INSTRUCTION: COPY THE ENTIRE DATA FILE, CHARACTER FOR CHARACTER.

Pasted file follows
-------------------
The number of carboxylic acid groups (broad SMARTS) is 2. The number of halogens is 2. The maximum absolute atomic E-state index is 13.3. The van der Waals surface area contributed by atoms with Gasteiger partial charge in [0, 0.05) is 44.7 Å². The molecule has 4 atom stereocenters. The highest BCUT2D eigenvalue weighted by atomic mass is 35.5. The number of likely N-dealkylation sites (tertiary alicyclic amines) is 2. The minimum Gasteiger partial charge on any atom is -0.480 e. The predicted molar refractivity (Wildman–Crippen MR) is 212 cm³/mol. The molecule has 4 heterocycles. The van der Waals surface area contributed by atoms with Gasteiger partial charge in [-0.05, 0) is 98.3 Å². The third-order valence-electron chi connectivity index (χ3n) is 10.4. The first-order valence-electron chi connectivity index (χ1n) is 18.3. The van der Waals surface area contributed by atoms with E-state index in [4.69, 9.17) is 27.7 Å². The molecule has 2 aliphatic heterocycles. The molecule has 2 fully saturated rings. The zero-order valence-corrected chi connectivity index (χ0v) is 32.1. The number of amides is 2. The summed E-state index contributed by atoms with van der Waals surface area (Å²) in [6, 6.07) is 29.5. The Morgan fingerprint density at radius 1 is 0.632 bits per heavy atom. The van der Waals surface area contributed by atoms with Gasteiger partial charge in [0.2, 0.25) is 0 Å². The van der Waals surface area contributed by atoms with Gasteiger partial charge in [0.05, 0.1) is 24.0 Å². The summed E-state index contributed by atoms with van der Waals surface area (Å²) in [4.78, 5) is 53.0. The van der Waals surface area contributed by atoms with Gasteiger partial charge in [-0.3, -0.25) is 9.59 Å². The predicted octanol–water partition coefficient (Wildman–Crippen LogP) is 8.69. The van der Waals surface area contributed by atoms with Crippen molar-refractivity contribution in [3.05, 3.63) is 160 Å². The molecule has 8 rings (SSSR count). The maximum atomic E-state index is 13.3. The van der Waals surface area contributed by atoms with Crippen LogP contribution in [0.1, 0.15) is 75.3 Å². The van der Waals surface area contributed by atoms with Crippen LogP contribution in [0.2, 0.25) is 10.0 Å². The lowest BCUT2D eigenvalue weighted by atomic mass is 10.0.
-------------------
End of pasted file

The number of carboxylic acid groups (broad SMARTS) is 2. The number of halogens is 2. The maximum absolute atomic E-state index is 13.3. The van der Waals surface area contributed by atoms with Gasteiger partial charge in [0, 0.05) is 44.7 Å². The molecule has 4 atom stereocenters. The highest BCUT2D eigenvalue weighted by atomic mass is 35.5. The number of likely N-dealkylation sites (tertiary alicyclic amines) is 2. The minimum Gasteiger partial charge on any atom is -0.480 e. The predicted molar refractivity (Wildman–Crippen MR) is 212 cm³/mol. The molecule has 4 heterocycles. The van der Waals surface area contributed by atoms with Gasteiger partial charge in [-0.05, 0) is 98.3 Å². The third-order valence-electron chi connectivity index (χ3n) is 10.4. The first-order valence-electron chi connectivity index (χ1n) is 18.3. The van der Waals surface area contributed by atoms with E-state index in [4.69, 9.17) is 27.7 Å². The molecule has 2 aliphatic heterocycles. The molecule has 2 fully saturated rings. The zero-order valence-corrected chi connectivity index (χ0v) is 32.1. The number of amides is 2. The summed E-state index contributed by atoms with van der Waals surface area (Å²) in [6, 6.07) is 29.5. The Morgan fingerprint density at radius 1 is 0.632 bits per heavy atom. The van der Waals surface area contributed by atoms with Gasteiger partial charge in [0.2, 0.25) is 0 Å². The van der Waals surface area contributed by atoms with Gasteiger partial charge in [0.05, 0.1) is 24.0 Å². The summed E-state index contributed by atoms with van der Waals surface area (Å²) in [4.78, 5) is 53.0. The van der Waals surface area contributed by atoms with Gasteiger partial charge in [-0.3, -0.25) is 9.59 Å². The predicted octanol–water partition coefficient (Wildman–Crippen LogP) is 8.69. The van der Waals surface area contributed by atoms with Crippen molar-refractivity contribution in [3.05, 3.63) is 160 Å². The molecule has 8 rings (SSSR count). The maximum atomic E-state index is 13.3. The van der Waals surface area contributed by atoms with Crippen LogP contribution in [0.1, 0.15) is 75.3 Å². The van der Waals surface area contributed by atoms with Crippen LogP contribution in [0.2, 0.25) is 10.0 Å². The lowest BCUT2D eigenvalue weighted by atomic mass is 10.0.